Viewpoint: The Deep Effect of Topology on Glass Relaxation
The problems posed by glass are not only practical but also conceptual: despite the progress afforded by advances in glass science, we still lack a complete understanding of how a liquid becomes a glass. Indeed, in contrast to most phase transitions, many measureable physical and chemical glass properties change smoothly across the liquid-to-glass transition at the glass transition temperature . And in the liquid, the origin of the huge increase of viscosity ( pascal-seconds at ) remains poorly understood. A similar increase is observed for the relaxation time of the system towards thermal equilibrium following an imposed stress (Fig. 1). This relaxation time is still measurable at because it is on the order of the timescale of an experiment, but it grows by several orders of magnitude as temperature continues to decrease below . As a result, measuring the relaxation of a glass far below its transition temperature remains a true challenge; thus most studies have focused on the supercooled liquid where the relaxation time of the system is less than, or of the order of, the experimental time scale.
In Physical Review Letters , Roger Welch and co-workers from Corning Inc., New York, report one of the first detectable signatures of glass relaxation at low (room) temperature. They achieve this by following, for more than a year, the strain in a huge commercial glass plate (Gorilla Glass, which is used, for example, in smartphone screens) of , which exceeds by far the usual sample sizes investigated for this purpose. When the supercooled liquid is quenched to a glass, strains in the material are “frozen in.” The second and even more surprising feature is that the glass relaxes measurably at much lower temperatures, i.e., (or about °C below the glass transition temperature), which defies the conventional wisdom that the relaxation time at such low temperatures is far too long to allow for any observable evolution of physical quantities. Indeed, the approximate temperature at which ageing (relaxation) experiments are usually performed  is about .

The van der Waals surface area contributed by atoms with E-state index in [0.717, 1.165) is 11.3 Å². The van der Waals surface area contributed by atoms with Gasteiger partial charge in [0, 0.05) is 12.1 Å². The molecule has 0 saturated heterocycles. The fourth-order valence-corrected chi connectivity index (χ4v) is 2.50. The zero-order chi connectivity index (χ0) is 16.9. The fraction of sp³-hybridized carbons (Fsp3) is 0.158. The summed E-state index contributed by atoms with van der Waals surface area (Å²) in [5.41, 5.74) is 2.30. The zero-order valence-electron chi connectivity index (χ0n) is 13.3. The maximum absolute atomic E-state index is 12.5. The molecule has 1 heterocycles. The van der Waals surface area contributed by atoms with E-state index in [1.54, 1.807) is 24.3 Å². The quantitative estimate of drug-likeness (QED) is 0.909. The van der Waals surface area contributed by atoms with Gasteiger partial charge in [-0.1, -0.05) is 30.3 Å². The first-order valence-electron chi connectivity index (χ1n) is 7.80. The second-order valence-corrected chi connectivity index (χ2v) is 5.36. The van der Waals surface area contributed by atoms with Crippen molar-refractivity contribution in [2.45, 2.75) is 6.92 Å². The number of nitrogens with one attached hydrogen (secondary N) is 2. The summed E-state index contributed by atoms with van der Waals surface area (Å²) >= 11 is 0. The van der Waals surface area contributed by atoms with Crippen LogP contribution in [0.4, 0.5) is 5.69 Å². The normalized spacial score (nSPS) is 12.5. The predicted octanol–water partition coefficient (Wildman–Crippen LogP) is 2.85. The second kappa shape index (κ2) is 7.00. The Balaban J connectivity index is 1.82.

Given the timescales involved for relaxation, glasses are systems that are out of thermodynamic equilibrium, and their disordered atomic structure sufficiently impedes crystallization, allowing solidification on large scales as well as the exhibition of residual frozen stresses. This is because atoms are randomly placed in the network, and this situation is energetically unfavorable, at least with respect to a regular crystalline lattice. These stresses can be partially released by moderate temperature annealing, a technique, known by the ancient Phoenicians, that prevents stress-induced cracking. The authors actually succeed in measuring the strain with time, in other words, the relaxation of the glass, and conclude that it follows a so-called Kohlrausch exponent law of the form exp, with .
Glass researchers have believed for a long time that is only a fitting parameter, without any physical meaning. However, it is not a coincidence that the measured value of for this huge glass plate coincides with a “magic” number proposed by Phillips . During the minimization of internal stresses, density fluctuations are also minimized, and with them, relaxation, driven by short-range forces. Such forces are particularly relevant in network glasses such as the Corning’s Gorilla Glass used in this study, which is made of a basic aluminosilicate tetrahedral network that is disrupted by alkali cations. In the presence of nanoscale density fluctuations (which are present in pure silica), relaxation follows a simple exponential . The addition of alkali atoms leads to long-range Coulombic forces that can compete with the residual short-range interactions such as bond bending or bond stretching, leading to two possible ways the material can relax. In such a case, Phillips demonstrated  that is simply related to the dimensionality of the relaxing network via , for the case . However, can have an effective dimensionality of if only one of the two possible relaxation channels is operative, leading ultimately to . Thus topology of the glass network obviously governs a large part of the relaxation.